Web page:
Berlin - With the help of new synthetic molecule, the formation of new blood vessels in the brain can possibly be detected earlier and presented in more differentiated manner than with conventional diagnostic methods. This is what research group led by Leif Schröder from the Leibniz Research Institute for Molecular Pharmacology () reports in the specialist magazine Advanced Biosystems (DOI).
For his work, Schröder was able to fall back on previous work by Margitta Dathe: She had developed molecular structure to To transport active ingredients to the endothelial cells of the vessels in the brain. This peptide structure developed by Dathe forms so-called micelles, which are aggregates of around 19 molecules that bind together spontaneously.
Schröder's group is again researching new types of contrast media that contain artificially magnetized xenon and which are already in small quantities Generate signals. In order to develop contrast medium that is especially suitable for use on the vascular cells of the blood-brain barrier, Schröder rebuilt the micelles so that they can briefly enclose the xenon. “We were able to switch on 19 xenon loads per micelle for image contrast and thus directly visualize this type of cell forming in the tumor,” explains Schröder.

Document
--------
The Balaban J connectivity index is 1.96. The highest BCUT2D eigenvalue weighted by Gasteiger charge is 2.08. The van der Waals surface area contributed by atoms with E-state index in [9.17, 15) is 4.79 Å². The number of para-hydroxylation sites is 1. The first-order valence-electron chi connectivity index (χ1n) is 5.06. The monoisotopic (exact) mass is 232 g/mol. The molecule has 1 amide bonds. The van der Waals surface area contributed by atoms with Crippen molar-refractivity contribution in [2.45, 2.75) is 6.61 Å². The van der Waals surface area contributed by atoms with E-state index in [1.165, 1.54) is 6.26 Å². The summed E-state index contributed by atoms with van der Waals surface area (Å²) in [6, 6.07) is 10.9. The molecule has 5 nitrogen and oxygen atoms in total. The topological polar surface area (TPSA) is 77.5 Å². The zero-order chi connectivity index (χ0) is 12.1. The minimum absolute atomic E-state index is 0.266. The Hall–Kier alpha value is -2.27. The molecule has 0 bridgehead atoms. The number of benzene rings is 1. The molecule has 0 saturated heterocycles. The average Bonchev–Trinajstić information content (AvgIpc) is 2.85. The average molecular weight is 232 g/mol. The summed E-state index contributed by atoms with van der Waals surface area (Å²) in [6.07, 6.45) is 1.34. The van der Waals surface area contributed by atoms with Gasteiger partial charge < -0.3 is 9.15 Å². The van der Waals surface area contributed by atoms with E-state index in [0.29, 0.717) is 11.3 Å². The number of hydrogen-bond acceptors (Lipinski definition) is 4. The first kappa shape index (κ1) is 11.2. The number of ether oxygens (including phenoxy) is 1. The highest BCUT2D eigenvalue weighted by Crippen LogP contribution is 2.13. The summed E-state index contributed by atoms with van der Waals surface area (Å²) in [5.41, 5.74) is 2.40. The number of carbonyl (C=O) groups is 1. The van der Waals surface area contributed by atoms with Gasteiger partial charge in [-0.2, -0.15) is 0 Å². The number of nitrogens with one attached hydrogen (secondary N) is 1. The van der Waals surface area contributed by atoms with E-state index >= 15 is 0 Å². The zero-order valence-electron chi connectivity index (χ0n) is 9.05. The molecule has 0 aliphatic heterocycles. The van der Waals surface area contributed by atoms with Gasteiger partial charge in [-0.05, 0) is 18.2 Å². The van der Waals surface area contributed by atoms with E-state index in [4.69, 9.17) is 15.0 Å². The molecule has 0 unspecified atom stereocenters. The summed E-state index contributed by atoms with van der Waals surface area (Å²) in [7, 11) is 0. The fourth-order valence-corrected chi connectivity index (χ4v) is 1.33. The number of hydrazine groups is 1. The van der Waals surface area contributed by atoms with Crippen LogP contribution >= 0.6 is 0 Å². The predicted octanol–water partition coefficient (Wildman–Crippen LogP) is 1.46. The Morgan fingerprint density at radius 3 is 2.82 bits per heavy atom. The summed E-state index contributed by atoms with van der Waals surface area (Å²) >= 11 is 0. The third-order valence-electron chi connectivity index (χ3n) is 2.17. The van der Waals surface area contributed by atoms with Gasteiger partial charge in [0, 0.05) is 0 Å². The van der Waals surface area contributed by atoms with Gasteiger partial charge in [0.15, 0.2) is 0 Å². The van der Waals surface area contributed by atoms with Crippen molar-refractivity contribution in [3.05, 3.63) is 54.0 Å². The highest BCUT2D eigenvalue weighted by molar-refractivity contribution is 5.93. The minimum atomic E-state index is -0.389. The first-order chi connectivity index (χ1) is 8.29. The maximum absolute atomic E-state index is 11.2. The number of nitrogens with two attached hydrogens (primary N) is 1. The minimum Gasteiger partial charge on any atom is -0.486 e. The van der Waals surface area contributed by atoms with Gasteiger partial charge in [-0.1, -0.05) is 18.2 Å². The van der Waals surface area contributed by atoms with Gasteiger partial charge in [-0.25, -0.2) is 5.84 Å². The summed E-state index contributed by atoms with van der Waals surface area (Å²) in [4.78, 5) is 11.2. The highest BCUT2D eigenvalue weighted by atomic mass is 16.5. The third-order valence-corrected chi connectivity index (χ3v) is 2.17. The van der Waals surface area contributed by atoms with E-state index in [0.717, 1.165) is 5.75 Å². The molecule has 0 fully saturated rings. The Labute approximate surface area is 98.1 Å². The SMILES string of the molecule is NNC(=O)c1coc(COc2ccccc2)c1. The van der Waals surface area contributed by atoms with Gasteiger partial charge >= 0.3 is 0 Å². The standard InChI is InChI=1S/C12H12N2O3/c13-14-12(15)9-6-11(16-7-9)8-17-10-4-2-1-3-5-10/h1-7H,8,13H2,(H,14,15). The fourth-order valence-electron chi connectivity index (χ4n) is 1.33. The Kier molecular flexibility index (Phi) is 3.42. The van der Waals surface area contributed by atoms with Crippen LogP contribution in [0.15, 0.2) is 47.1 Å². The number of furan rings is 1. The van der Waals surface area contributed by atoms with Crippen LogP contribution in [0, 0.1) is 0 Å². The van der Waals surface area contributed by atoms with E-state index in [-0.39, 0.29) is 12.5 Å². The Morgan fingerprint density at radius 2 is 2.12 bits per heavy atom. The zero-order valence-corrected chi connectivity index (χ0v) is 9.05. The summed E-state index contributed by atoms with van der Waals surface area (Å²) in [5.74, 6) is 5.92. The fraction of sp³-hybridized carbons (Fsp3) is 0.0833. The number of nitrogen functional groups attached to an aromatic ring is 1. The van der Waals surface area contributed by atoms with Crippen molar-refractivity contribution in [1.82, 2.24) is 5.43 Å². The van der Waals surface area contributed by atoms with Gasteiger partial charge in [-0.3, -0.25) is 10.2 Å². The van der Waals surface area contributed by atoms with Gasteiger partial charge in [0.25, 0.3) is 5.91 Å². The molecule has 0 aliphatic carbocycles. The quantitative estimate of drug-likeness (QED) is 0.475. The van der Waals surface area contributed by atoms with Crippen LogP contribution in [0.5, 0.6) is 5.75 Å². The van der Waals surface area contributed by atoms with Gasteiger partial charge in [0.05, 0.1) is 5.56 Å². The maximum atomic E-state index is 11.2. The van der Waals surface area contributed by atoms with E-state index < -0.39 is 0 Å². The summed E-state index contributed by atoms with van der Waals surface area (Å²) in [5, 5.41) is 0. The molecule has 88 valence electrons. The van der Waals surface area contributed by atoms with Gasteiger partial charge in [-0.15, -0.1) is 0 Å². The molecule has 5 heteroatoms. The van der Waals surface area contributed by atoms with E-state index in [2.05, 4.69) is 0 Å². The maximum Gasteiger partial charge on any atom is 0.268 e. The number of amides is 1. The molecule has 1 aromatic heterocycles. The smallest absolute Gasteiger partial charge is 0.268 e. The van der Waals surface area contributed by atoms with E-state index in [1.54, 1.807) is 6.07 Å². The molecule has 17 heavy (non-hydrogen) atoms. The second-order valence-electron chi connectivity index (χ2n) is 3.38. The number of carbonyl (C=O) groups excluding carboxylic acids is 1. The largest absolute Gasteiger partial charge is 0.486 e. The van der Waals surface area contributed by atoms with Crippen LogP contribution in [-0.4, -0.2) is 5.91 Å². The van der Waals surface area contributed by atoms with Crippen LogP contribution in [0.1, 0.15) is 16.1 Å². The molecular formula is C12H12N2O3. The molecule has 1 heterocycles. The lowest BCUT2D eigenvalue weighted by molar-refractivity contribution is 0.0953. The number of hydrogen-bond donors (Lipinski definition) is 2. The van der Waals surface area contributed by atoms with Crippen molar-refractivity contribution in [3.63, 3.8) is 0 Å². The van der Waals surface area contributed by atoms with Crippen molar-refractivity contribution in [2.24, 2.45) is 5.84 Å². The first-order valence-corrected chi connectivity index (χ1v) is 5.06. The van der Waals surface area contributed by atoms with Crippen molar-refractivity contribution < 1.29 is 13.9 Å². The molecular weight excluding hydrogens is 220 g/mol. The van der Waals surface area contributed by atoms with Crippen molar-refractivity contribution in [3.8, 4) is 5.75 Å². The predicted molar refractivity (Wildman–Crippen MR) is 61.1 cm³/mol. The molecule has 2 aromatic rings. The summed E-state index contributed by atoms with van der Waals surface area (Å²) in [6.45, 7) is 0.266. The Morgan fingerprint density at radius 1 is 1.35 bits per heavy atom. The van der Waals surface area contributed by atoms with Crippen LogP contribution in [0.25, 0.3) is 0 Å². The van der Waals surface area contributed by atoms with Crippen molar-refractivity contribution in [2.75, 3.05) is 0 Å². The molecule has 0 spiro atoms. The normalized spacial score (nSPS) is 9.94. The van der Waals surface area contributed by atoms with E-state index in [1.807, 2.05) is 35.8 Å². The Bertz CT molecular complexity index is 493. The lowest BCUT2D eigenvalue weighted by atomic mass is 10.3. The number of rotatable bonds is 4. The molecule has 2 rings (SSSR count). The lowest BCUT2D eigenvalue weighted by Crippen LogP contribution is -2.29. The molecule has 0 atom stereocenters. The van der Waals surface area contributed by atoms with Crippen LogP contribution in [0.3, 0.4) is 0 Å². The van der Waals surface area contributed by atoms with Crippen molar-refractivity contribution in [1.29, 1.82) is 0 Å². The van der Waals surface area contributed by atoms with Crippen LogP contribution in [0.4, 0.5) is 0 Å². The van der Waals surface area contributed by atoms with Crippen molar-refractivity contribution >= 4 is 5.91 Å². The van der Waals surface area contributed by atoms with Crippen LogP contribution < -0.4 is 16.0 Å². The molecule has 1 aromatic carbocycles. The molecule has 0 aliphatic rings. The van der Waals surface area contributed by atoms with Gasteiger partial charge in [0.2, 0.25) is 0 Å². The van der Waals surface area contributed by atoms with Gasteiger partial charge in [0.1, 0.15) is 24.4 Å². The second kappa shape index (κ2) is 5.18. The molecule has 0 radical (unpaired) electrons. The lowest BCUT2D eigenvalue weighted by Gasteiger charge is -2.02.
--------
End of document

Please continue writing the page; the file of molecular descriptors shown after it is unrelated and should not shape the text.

The researchers then examined the xenon-provided micelles in 2 cell cultures . On the one hand in cells from the brain: there the micelles actually docked on the blood vessel cells and marked them - the newly developed contrast agent worked. As control, Schröder also tested the contrast agent in aorta cells. However, they have different structure, which is why the micelles were significantly less bound to this species.
For possible future use in the clinic, the micelles developed by Schröders and Dathes' team would be absorbed by the blood vessels and the formation of new vessels could be visualized directly via the xenon - even at an early stage of tumor development.
Conventional According to the researchers, methods for marking certain cells for MRI are significantly less sensitive: A comparison showed that alternatives with fluorine-containing contrast media are around 16,000 times less efficient.
"The spread of malignant tumors into the brain would allow In this way, they can be detected at an early stage, even before extensive metastasis has set in, ”the researchers hope.